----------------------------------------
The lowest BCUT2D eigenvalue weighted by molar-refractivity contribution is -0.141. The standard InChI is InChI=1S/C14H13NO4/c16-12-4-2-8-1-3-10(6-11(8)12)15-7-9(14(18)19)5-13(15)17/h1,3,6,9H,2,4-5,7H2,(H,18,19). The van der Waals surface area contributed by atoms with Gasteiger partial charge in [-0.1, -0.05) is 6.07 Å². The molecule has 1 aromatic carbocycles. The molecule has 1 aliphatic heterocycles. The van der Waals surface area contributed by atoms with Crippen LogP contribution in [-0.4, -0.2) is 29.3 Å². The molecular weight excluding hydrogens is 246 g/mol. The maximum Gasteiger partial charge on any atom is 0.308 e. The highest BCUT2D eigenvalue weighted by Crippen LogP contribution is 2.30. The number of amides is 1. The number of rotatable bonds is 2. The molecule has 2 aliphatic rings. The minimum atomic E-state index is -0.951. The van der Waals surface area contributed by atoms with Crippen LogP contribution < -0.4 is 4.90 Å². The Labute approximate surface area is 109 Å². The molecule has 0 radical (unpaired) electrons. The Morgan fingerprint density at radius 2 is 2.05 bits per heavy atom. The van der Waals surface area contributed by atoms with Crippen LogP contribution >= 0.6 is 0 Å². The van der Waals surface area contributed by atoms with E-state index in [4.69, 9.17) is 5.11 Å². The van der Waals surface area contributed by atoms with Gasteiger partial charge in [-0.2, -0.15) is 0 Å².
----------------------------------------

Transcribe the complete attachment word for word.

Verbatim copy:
The lowest BCUT2D eigenvalue weighted by molar-refractivity contribution is -0.141. The standard InChI is InChI=1S/C14H13NO4/c16-12-4-2-8-1-3-10(6-11(8)12)15-7-9(14(18)19)5-13(15)17/h1,3,6,9H,2,4-5,7H2,(H,18,19). The van der Waals surface area contributed by atoms with Gasteiger partial charge in [-0.1, -0.05) is 6.07 Å². The molecule has 1 aromatic carbocycles. The molecule has 1 aliphatic heterocycles. The van der Waals surface area contributed by atoms with Crippen LogP contribution in [-0.4, -0.2) is 29.3 Å². The molecular weight excluding hydrogens is 246 g/mol. The maximum Gasteiger partial charge on any atom is 0.308 e. The highest BCUT2D eigenvalue weighted by Crippen LogP contribution is 2.30. The number of amides is 1. The number of rotatable bonds is 2. The molecule has 2 aliphatic rings. The minimum atomic E-state index is -0.951. The van der Waals surface area contributed by atoms with Crippen LogP contribution < -0.4 is 4.90 Å². The Labute approximate surface area is 109 Å². The molecule has 0 radical (unpaired) electrons. The Morgan fingerprint density at radius 2 is 2.05 bits per heavy atom. The van der Waals surface area contributed by atoms with Crippen LogP contribution >= 0.6 is 0 Å². The van der Waals surface area contributed by atoms with E-state index in [4.69, 9.17) is 5.11 Å². The van der Waals surface area contributed by atoms with Gasteiger partial charge in [-0.2, -0.15) is 0 Å².